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Measuring Strategic Uncertainty in Coordination Games

  • Heinemann, Frank
  • Nagel, Rosemarie
  • Ockenfels, Peter

Lecture on the first SFB/TR 15 meeting, Gummersbach, July, 18 - 20, 2004This paper explores predictability of behavior in coordination games with multiple equilibria. In a laboratory experiment we measure subjects' certainty equivalents for three coordination games and one lottery. Attitudes towards strategic uncertainty in coordination games are related to risk aversion, experience seeking, gender and age. From the distribution of certainty equivalents among participating students we estimate probabilities for successful coordination in a wide range of coordination games. For many games success of coordination is predictable with a reasonable error rate. The best response of a risk neutral player is close to the global-game solution. Comparing choices in coordination games with revealed risk aversion, we estimate subjective probabilities for successful coordination. In games with a low coordination requirement, most subjects underestimate the probability of success. In games with a high coordination requirement, most subjects overestimate this probability. Data indicate that subjects have probabilistic beliefs about success or failure of coordination rather than beliefs about individual behavior of other players.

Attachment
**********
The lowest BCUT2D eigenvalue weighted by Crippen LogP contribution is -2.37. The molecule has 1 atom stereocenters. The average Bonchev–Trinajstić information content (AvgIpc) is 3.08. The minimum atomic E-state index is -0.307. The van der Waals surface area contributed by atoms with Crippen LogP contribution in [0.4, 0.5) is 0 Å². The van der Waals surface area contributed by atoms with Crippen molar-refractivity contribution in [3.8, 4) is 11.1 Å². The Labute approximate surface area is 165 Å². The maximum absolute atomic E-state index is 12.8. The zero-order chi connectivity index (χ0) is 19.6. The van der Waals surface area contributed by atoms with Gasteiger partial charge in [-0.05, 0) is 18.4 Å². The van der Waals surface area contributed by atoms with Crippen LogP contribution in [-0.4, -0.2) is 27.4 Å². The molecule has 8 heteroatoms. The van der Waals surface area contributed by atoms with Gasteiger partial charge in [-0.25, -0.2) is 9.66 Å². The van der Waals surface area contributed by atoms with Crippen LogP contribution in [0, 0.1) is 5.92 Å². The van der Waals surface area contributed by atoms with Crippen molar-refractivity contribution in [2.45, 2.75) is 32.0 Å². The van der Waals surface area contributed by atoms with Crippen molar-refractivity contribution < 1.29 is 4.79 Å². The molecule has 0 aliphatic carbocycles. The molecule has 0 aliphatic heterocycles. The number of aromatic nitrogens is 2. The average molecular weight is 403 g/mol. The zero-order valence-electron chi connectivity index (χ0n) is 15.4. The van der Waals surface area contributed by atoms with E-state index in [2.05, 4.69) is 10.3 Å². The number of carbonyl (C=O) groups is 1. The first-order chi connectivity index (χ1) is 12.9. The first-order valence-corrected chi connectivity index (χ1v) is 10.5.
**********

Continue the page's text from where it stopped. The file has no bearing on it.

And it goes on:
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Paper provided by Free University of Berlin, Humboldt University of Berlin, University of Bonn, University of Mannheim, University of Munich in its series Discussion Paper Series of SFB/TR 15 Governance and the Efficiency of Economic Systems with number 6.

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Date of creation: May 2004
Date of revision:
Handle: RePEc:trf:wpaper:6
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